Cutting overseas aid will increase suffering across the world and destroy the UK’s reputation as a compassionate and generous country, a peer has warned.
Sir Malcolm Bruce said the Conservative government displayed neither “coherence nor integrity”, and was telling the rest of the globe its policy was now “British first”.
The former Gordon MP and deputy leader of the Liberal Democrats served as chairman of the international development committee at the Commons from 2005 to 2015.
He was speaking on Wednesday as the new Foreign, Commonwealth & Development Office was officially inaugurated, following the controversial axing of the Department for International Development.
Foreign Secretary Dominic Raab used the launch of the merged department to announce a new, £119 million aid package to tackle the impact of the pandemic and famine.
But The Times reported that the Treasury was moving to end a pledge that commits Britain to spending 0.7% of national income on development projects, in order to divert the cash to defence and security schemes.
Sir Malcolm said the aid budget would be cut anyway because of the economic downturn, and he was “highly suspicious” about the intentions of a government that he claimed often “shows neither coherence nor integrity”.
He said: “We’ve had a 20% decline in GDP during this crisis, and that means, because it is entirely dependent on GNI (gross national income), the budget is cut.
“A substantial squeeze is going on anyway, because of Covid, so already poor people are going to suffer.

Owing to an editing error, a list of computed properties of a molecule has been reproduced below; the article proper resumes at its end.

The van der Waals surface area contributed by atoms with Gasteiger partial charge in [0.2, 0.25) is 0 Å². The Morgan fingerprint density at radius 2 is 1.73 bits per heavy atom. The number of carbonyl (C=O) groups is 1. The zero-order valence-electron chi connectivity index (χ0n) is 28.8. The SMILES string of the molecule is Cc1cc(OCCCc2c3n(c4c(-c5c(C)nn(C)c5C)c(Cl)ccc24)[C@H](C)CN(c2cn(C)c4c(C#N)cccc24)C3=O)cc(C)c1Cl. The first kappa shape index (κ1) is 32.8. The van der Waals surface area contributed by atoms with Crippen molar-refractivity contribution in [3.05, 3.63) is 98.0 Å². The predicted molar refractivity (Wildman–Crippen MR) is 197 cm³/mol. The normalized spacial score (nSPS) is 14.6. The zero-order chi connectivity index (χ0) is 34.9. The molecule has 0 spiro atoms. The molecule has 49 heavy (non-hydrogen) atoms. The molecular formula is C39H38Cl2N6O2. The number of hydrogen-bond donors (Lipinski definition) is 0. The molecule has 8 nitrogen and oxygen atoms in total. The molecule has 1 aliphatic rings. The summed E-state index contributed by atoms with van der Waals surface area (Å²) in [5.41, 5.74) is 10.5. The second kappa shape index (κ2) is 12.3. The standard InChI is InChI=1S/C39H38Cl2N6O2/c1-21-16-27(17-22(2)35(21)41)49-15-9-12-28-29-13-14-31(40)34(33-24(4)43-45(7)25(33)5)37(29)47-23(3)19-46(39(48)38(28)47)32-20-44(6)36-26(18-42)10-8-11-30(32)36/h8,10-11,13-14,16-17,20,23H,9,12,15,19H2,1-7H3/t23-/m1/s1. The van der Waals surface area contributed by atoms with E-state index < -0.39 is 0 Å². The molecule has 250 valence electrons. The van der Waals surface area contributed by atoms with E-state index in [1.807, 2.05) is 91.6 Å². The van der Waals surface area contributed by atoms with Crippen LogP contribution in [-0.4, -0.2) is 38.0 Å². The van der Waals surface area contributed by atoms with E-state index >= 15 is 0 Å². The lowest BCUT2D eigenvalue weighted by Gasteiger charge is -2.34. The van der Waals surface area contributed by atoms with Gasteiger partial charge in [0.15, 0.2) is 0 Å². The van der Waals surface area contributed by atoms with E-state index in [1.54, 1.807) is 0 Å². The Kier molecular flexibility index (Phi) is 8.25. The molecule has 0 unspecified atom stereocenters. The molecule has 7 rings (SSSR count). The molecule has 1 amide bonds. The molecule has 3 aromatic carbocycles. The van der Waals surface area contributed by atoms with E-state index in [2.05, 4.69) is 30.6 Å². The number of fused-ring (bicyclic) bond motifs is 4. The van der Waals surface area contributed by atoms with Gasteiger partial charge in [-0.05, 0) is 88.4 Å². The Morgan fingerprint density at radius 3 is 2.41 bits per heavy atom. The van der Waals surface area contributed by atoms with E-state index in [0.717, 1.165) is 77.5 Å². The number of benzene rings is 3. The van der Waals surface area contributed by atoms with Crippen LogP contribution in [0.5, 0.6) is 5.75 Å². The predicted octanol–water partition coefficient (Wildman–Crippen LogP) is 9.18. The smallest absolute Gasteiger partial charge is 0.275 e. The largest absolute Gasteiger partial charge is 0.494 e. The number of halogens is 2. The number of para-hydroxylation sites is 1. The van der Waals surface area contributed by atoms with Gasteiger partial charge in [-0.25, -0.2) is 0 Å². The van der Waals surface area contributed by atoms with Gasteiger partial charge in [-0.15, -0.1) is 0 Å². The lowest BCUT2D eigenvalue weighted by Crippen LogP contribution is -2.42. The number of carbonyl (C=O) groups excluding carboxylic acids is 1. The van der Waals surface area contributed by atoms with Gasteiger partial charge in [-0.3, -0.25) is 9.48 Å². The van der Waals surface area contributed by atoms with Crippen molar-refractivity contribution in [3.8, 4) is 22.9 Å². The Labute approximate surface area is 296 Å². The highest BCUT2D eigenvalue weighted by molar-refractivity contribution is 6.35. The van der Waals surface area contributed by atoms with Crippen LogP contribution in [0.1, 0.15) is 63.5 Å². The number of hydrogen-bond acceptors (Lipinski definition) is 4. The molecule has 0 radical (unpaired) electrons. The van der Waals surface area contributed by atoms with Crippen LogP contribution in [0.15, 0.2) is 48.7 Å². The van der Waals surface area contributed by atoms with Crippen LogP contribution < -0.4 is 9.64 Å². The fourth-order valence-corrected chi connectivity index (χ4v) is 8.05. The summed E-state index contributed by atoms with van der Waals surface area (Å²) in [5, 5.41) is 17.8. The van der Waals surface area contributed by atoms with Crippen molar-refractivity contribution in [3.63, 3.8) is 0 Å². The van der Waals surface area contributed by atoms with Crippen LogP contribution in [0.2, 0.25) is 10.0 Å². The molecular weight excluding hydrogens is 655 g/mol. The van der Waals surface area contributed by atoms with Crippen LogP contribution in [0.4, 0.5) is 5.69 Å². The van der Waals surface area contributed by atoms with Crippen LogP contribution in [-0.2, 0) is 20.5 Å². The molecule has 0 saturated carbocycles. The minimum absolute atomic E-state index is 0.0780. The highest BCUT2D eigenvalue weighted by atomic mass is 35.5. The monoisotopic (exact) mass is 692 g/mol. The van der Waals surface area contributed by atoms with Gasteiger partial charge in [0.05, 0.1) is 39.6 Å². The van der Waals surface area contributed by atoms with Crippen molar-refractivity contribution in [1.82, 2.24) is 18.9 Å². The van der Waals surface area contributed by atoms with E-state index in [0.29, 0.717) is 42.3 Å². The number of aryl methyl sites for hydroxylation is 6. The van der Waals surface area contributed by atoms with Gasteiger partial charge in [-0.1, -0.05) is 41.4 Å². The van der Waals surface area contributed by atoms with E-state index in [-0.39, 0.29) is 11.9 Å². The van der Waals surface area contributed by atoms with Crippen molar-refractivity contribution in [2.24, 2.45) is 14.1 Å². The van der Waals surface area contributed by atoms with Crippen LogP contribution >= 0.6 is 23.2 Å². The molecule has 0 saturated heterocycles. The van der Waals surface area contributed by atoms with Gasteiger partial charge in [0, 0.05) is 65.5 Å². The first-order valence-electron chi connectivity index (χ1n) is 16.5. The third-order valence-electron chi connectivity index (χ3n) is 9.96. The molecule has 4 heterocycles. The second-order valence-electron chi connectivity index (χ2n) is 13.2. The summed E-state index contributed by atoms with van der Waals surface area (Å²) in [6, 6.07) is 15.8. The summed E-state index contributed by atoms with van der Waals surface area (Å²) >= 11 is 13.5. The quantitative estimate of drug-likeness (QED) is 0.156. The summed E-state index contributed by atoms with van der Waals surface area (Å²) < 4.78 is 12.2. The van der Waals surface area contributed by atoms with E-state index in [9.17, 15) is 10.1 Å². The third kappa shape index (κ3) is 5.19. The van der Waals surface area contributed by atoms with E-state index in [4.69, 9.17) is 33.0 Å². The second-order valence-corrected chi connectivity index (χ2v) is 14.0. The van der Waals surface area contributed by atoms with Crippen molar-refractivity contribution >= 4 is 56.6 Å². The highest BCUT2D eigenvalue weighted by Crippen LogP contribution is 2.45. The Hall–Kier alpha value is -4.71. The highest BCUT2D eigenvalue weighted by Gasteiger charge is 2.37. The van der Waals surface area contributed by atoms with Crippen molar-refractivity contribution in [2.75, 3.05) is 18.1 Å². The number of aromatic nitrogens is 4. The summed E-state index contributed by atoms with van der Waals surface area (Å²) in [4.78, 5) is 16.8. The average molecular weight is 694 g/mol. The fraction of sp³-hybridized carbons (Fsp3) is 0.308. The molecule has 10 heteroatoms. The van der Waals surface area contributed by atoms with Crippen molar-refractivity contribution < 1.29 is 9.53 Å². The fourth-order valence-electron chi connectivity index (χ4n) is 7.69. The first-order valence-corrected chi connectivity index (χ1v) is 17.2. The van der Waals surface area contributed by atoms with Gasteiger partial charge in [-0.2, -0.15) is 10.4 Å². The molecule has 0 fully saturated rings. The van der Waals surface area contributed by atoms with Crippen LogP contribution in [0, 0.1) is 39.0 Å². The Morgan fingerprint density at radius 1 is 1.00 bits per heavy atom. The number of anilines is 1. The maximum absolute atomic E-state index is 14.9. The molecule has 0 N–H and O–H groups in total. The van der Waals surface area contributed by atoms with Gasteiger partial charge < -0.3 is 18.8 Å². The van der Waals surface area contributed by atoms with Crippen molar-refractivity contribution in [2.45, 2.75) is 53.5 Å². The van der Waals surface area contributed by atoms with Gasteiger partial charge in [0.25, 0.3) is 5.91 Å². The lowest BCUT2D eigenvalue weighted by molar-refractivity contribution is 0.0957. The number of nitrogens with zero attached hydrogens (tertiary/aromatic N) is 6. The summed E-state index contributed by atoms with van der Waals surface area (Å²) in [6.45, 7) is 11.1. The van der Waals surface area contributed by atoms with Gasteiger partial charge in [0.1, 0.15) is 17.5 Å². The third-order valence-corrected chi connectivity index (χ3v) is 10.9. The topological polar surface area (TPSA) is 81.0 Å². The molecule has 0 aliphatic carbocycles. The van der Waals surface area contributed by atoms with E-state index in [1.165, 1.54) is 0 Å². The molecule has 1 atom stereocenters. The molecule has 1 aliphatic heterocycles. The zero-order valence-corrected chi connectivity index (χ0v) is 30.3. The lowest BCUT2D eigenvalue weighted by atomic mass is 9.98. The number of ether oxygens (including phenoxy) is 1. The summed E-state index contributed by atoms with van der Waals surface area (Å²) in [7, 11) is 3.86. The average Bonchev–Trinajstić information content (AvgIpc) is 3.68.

“The government have prioritised some of the Covid effects on poor countries, and I welcome that, but the question is, can that be maintained on a reduced budget?
“But much more to the point, if they start to divert money away to defence or security, or other issues, by definition that money is not available to support programmes.”
Sir Malcolm claimed the strategy appeared to be driven by the politics of the Conservative government, and “what bones they want to toss to their base in the UK”.
He added: “The other thing is the danger of short-termism. Quite a lot of these programmes require to be planned and implemented over several years before they really have impact, because that is the way they work.
“If these are chopped and changed every few months on a political whim, then the effectiveness of the programmes is greatly weakened and, yes, funding will be cut off or disrupted and people will suffer.”
Sir Malcolm said the “bottom line” was that it was a “statement about what kind of country we are”.
The peer said: “It looks as if Boris Johnson is basically facing the world and saying, ‘you thought we were a compassionate, generous, engaged country? Well, forget about it. We’re British first now, thank you very much’.”
However, Mr Raab said on Wednesday that the UK would use its diplomatic levers and aid expertise to build a stronger international consensus to fight back against the impacts of coronavirus, conflict and climate change.
The newly-announced £119m aid package aims to help alleviate extreme hunger for more than six million people in Yemen, Democratic Republic of Congo (DRC), Somalia, Central African Republic, the Sahel, South Sudan and Sudan.
We can only tackle these global challenges by combining our diplomatic strength with our world-leading aid expertise.”
Sir Malcolm Bruce
The foreign secretary said: “Coronavirus and famine threaten millions in some of the world’s poorest countries, and give rise to direct problems that affect the UK, including terrorism and migration flows.
“Global Britain, as a force for good in the world, is leading by example and bringing the international community together to tackle these deadly threats, because it’s the right thing to do and it protects British interests.
“We can only tackle these global challenges by combining our diplomatic strength with our world-leading aid expertise.”